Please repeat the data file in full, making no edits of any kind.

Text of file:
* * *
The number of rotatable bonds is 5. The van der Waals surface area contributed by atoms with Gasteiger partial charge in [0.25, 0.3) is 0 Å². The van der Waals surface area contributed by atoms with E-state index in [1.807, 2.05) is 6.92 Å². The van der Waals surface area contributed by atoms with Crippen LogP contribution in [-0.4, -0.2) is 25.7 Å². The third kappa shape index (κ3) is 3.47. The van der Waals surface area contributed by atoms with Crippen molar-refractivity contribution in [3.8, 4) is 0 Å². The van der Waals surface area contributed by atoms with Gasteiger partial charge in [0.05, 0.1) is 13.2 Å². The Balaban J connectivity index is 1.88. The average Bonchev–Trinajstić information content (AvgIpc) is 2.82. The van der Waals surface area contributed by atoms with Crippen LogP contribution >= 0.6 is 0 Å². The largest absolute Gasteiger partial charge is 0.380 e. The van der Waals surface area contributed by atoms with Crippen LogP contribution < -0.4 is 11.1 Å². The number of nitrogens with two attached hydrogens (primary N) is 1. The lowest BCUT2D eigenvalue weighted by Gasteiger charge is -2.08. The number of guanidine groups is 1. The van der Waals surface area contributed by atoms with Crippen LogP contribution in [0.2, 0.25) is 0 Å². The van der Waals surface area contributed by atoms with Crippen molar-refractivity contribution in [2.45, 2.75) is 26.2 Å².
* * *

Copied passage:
The number of rotatable bonds is 5. The van der Waals surface area contributed by atoms with Gasteiger partial charge in [0.25, 0.3) is 0 Å². The van der Waals surface area contributed by atoms with E-state index in [1.807, 2.05) is 6.92 Å². The van der Waals surface area contributed by atoms with Crippen LogP contribution in [-0.4, -0.2) is 25.7 Å². The third kappa shape index (κ3) is 3.47. The van der Waals surface area contributed by atoms with Crippen molar-refractivity contribution in [3.8, 4) is 0 Å². The van der Waals surface area contributed by atoms with Gasteiger partial charge in [0.05, 0.1) is 13.2 Å². The Balaban J connectivity index is 1.88. The average Bonchev–Trinajstić information content (AvgIpc) is 2.82. The van der Waals surface area contributed by atoms with Crippen LogP contribution >= 0.6 is 0 Å². The largest absolute Gasteiger partial charge is 0.380 e. The van der Waals surface area contributed by atoms with Crippen LogP contribution < -0.4 is 11.1 Å². The number of nitrogens with two attached hydrogens (primary N) is 1. The lowest BCUT2D eigenvalue weighted by Gasteiger charge is -2.08. The number of guanidine groups is 1. The van der Waals surface area contributed by atoms with Crippen LogP contribution in [0.2, 0.25) is 0 Å². The van der Waals surface area contributed by atoms with Crippen molar-refractivity contribution in [2.45, 2.75) is 26.2 Å².